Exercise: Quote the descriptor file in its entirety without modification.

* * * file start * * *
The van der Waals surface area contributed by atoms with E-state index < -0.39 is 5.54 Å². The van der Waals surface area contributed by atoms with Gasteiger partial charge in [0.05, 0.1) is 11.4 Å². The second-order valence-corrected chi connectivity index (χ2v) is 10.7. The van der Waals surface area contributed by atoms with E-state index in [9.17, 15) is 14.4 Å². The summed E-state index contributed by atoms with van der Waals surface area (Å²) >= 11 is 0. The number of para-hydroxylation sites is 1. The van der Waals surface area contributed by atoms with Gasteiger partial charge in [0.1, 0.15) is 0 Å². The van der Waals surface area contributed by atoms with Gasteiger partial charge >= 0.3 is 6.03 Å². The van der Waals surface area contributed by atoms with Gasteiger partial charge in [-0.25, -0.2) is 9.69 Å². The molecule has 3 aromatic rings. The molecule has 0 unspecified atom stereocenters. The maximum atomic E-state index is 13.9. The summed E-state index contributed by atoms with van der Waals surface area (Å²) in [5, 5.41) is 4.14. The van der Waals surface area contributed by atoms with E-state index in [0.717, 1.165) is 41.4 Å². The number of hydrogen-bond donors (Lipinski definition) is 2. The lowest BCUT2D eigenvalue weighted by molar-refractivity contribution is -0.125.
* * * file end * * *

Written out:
The van der Waals surface area contributed by atoms with E-state index < -0.39 is 5.54 Å². The van der Waals surface area contributed by atoms with Gasteiger partial charge in [0.05, 0.1) is 11.4 Å². The second-order valence-corrected chi connectivity index (χ2v) is 10.7. The van der Waals surface area contributed by atoms with E-state index in [9.17, 15) is 14.4 Å². The summed E-state index contributed by atoms with van der Waals surface area (Å²) >= 11 is 0. The number of para-hydroxylation sites is 1. The van der Waals surface area contributed by atoms with Gasteiger partial charge in [0.1, 0.15) is 0 Å². The van der Waals surface area contributed by atoms with Gasteiger partial charge >= 0.3 is 6.03 Å². The van der Waals surface area contributed by atoms with Gasteiger partial charge in [-0.25, -0.2) is 9.69 Å². The molecule has 3 aromatic rings. The molecule has 0 unspecified atom stereocenters. The maximum atomic E-state index is 13.9. The summed E-state index contributed by atoms with van der Waals surface area (Å²) in [5, 5.41) is 4.14. The van der Waals surface area contributed by atoms with E-state index in [0.717, 1.165) is 41.4 Å². The number of hydrogen-bond donors (Lipinski definition) is 2. The lowest BCUT2D eigenvalue weighted by molar-refractivity contribution is -0.125.